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. Last Updated: 07/27/2016

Economic Proposals Criticized in IMF Letter




The International Monetary Fund criticized the Russian government's economic plan in a memorandum leaked to the press Tuesday, saying it did not address the key issues of macroeconomic stabilization.


The IMF memorandum, handed to First Deputy Prime Minister Yury Maslyukov last week, called the government plan "a significant step back in the transition to a market economy" because it strengthened government control over the economy and relied on emissive financing of the budget deficit.


The IMF document was signed by Jorge Marquez-Ruarte, who headed the fund's mission to Moscow that ended last week without recommending the IMF release of the next $4.3 billion tranche of a bailout package agreed to in July.


The IMF never released the confidential memorandum to the press, but it was leaked to several publications in recent days by sources in the government. Excerpts of the memo were published in the weekly Moskovskiye Novosti and in Kommersant Daily on Tuesday, and also carried by Reuters, which said it obtained them from Maslyukov's office.


"The inflation objectives in the government program are adequate, but there is no precise explanation of measures that will be required to reach these objectives," the memorandum said, referring to the state's projections that inflation will be limited to 3 percent to 4 percent a month during the remainder of 1998 and to 20 percent in 1999.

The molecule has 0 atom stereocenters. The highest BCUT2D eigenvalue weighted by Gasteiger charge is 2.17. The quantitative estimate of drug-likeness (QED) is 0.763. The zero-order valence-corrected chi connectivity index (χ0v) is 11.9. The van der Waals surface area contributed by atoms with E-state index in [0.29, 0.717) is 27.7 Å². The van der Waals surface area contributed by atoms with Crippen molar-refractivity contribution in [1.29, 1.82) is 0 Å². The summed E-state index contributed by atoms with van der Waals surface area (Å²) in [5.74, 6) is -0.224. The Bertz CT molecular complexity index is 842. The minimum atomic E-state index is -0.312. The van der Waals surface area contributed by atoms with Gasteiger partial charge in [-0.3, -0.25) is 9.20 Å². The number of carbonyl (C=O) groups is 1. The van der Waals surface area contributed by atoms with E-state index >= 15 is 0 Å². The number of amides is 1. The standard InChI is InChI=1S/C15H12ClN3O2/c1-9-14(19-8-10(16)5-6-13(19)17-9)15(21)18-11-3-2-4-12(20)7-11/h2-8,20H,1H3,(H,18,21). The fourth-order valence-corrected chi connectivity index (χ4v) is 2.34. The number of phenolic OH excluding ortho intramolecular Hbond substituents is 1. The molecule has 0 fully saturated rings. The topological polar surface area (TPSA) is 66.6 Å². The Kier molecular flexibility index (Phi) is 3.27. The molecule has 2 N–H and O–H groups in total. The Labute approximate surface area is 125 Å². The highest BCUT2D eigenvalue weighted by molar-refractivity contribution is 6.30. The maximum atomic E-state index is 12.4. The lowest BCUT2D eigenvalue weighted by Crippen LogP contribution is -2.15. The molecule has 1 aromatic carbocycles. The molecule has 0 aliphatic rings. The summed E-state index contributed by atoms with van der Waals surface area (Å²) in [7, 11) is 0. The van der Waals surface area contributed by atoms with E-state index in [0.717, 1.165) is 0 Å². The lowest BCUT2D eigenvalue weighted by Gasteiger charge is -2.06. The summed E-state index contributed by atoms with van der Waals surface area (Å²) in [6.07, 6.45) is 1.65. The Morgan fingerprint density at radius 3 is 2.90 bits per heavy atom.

The IMF mission said inflation could be limited to 25 percent next year and the ruble rate could be stabilized at about 20 to the dollar. But the IMF added that this would require a tight fiscal policy. This would contradict the government's plans to cut value-added and profit taxes. The IMF said tax cuts were not timely and would lead to a drop in tax revenues.


Besides, if Russia is to keep inflation low, the IMF said, it would have to limit the issuance of loans to ailing banks.


The mission criticized the Central Bank's plan for reviving the Russian banking system.


The number of banks the Central Bank plans to keep afloat is unrealistic, the mission said, adding that plans to recapitalize commercial banks presented a threat to the solvency of the Central Bank itself.


The IMF said bailing out bankrupt factories was just as unacceptable as saving banks with long-term loans and would only deepen the crisis.


The mission's memorandum called for the government to cut its spending on the military and the police force and to take steps to eliminate the 4 billion to 5 billion ruble monthly deficit of the State Pension Fund.


The IMF also objected to the plan to force exporters to sell 75 percent of their hard currency earnings for rubles.


Communist Party leader Gennady Zyuganov slammed the IMF memorandum Tuesday, saying it criticized the very points of the government plan that the Communists backed.


"They don't like any of it - lower taxes, support for producers," Zyuganov was quoted by Interfax as saying. "That's why they don't want to give us money."